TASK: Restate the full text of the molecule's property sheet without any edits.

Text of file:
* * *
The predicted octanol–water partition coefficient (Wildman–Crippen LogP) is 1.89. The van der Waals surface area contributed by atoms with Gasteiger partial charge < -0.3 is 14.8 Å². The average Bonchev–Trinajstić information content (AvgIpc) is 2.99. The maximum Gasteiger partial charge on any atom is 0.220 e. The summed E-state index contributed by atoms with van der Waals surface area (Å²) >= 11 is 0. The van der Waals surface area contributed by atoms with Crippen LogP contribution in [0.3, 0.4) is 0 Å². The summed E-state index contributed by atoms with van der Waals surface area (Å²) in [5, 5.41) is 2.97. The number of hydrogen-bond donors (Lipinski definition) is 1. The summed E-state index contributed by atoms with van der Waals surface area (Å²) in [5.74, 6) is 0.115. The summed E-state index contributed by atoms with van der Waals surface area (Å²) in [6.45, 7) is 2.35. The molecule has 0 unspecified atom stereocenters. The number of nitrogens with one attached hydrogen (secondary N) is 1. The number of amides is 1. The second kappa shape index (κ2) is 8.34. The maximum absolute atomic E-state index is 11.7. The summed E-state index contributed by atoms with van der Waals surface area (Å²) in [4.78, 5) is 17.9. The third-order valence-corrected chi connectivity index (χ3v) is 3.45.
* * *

The predicted octanol–water partition coefficient (Wildman–Crippen LogP) is 1.89. The van der Waals surface area contributed by atoms with Gasteiger partial charge < -0.3 is 14.8 Å². The average Bonchev–Trinajstić information content (AvgIpc) is 2.99. The maximum Gasteiger partial charge on any atom is 0.220 e. The summed E-state index contributed by atoms with van der Waals surface area (Å²) >= 11 is 0. The van der Waals surface area contributed by atoms with Crippen LogP contribution in [0.3, 0.4) is 0 Å². The summed E-state index contributed by atoms with van der Waals surface area (Å²) in [5, 5.41) is 2.97. The number of hydrogen-bond donors (Lipinski definition) is 1. The summed E-state index contributed by atoms with van der Waals surface area (Å²) in [5.74, 6) is 0.115. The summed E-state index contributed by atoms with van der Waals surface area (Å²) in [6.45, 7) is 2.35. The molecule has 0 unspecified atom stereocenters. The number of nitrogens with one attached hydrogen (secondary N) is 1. The number of amides is 1. The second kappa shape index (κ2) is 8.34. The maximum absolute atomic E-state index is 11.7. The summed E-state index contributed by atoms with van der Waals surface area (Å²) in [4.78, 5) is 17.9. The third-order valence-corrected chi connectivity index (χ3v) is 3.45.